The Organization of American Historians (OAH) today announced that Johanna Fernández, Baruch College of the City University of New York, is the recipient of three OAH awards: The Frederick Jackson Turner Award recognizes a first scholarly book dealing with some aspect of American history; the Merle Curti Social History Award recognizes the best book in American social history; and the Liberty Legacy Foundation Award recognizes the best book by a historian on the civil rights struggle from the beginnings of the nation to the present. The Awards were presented during the OAH’s 2021 Annual Meeting.

Fernández’s book, “The Young Lords: A Radical History” (The University of North Carolina Press), offers a nuanced and lyrical investigation into one of the most underappreciated radical organizations to emerge from the tumult of the 1960s.

In ways distinct among the social movements of the time, the Lords took up the full meaning of “power to the people,” tackling not only poverty and discrimination but also colonialism, indigeneity, and anti-Blackness. With profound insight and consistent evenhandedness, Fernández traces the organization’s rise and fall, showing why the Young Lords captured the imaginations of millions and explaining the destructive internal schisms that occurred as they sought to hold the empire at bay. Fernández charts the party’s origins, growth, and impact on the fight for social and economic justice in the era of the Civil Rights Movement and its aftermath. Fernández probes the daily lives of Puerto Ricans in postwar Chicago and New York, finding the origins of the Young Lords’ politics and tactics in their personal experiences with racism, schooling, poverty, first-generation college attendance, and as “language and cultural translators” for their immigrant parents. In addition to an astonishing effort to gather oral histories, Fernández reviewed the Young Lords’ internal documents and even won a lawsuit to access the New York Police Department’s surveillance files on the group. On page after page, Fernández uses her array of sources to overturn assumptions about the Young Lords’ relationship to gender politics, the Black Civil Rights Movement, and white allies, among others. “The Young Lords” is a magisterial history of everyday social movement building and revolutionary community organizing with urgent lessons for the present.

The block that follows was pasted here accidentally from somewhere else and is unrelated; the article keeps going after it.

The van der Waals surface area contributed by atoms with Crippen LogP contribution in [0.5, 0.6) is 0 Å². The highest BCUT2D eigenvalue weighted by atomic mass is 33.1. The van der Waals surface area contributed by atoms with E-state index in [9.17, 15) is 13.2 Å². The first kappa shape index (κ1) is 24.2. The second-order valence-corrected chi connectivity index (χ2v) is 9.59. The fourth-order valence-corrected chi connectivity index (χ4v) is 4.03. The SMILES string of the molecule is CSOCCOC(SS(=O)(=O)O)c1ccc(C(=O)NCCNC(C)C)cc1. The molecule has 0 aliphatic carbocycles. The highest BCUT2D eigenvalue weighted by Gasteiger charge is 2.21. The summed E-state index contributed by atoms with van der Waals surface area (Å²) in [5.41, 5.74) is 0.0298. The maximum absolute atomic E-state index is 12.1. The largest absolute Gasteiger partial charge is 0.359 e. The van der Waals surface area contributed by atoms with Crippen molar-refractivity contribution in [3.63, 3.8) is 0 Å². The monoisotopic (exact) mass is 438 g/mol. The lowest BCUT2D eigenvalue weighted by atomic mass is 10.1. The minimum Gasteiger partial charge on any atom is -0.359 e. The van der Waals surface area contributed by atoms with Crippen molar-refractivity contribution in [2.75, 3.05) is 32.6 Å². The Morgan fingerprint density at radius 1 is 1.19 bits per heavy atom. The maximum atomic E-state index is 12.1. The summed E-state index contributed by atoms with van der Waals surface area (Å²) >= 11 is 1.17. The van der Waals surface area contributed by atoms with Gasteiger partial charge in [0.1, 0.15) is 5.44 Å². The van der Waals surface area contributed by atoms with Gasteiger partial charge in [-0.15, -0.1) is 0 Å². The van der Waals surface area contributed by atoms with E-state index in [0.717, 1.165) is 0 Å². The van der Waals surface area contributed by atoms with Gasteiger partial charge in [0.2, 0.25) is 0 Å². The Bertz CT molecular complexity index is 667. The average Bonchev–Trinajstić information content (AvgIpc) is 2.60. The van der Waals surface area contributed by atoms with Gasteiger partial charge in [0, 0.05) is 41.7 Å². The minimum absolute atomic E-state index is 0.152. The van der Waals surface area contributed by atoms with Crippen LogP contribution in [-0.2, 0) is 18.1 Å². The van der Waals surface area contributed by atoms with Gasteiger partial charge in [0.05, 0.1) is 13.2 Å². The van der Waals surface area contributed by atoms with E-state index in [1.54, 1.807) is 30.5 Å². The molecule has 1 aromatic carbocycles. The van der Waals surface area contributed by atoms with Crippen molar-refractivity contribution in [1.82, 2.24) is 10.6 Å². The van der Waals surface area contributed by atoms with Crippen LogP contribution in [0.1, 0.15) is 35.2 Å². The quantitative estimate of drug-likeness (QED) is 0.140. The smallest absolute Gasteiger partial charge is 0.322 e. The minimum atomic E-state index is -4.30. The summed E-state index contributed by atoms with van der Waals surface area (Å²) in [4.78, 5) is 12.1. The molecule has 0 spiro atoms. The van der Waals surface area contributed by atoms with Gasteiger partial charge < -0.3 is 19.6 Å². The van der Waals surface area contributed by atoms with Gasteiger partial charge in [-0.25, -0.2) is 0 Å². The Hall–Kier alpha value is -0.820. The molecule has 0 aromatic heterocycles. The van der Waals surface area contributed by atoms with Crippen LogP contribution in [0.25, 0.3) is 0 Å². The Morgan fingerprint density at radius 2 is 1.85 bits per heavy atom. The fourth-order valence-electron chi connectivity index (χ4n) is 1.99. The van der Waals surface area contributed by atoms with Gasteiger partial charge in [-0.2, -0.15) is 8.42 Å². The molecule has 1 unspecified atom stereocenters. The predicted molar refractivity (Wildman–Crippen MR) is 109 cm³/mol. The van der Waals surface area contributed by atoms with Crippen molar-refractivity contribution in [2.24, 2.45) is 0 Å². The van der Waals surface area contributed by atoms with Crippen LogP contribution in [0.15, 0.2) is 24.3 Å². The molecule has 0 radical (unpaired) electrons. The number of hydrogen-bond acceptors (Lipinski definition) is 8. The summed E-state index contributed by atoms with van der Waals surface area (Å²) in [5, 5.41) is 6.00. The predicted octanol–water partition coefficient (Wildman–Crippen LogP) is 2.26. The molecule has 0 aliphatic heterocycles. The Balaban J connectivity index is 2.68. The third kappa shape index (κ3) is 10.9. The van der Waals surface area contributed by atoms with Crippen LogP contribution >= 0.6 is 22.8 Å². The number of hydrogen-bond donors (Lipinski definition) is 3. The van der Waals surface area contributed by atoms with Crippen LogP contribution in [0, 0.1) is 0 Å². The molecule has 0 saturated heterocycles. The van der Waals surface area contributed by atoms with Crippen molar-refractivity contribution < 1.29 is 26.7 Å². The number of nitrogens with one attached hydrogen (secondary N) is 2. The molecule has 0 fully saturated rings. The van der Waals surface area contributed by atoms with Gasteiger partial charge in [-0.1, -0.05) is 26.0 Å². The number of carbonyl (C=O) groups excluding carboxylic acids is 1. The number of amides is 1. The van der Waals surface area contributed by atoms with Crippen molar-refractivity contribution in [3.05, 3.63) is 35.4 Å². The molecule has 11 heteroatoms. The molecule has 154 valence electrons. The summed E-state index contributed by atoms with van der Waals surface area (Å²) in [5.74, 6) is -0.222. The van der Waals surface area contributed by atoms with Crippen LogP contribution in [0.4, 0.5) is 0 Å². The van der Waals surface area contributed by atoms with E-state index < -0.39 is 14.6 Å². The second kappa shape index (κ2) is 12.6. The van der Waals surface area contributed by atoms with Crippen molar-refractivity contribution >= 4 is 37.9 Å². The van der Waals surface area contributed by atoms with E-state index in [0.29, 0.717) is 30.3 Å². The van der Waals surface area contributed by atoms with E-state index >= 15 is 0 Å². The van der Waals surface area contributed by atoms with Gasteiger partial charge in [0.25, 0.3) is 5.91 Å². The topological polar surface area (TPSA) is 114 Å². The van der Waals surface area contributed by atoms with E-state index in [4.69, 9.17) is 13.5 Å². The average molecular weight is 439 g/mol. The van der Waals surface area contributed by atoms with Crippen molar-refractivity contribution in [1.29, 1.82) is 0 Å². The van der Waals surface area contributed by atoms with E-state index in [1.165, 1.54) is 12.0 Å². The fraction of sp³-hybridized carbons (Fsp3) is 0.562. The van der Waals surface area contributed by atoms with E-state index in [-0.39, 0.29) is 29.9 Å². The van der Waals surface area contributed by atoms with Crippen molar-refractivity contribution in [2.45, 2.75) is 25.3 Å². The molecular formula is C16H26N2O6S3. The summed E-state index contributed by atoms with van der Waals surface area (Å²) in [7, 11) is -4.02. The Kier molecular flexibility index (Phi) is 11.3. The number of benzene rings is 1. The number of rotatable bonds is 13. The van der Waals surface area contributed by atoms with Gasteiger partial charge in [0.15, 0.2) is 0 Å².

Fernández quotes activist Iris Benítez booming through a bullhorn, “The people of El Barrio have gotten to the point that they don’t ask the why of things anymore, they just see things as they exist and try to survive. The Young Lords know the why and we’re trying to relay that information to the people.” Historical education was a central preoccupation of the Lords themselves, and a half century later, Fernández’s sensitive and comprehensive work renews their call to inform a new generation about the struggles of their forebears.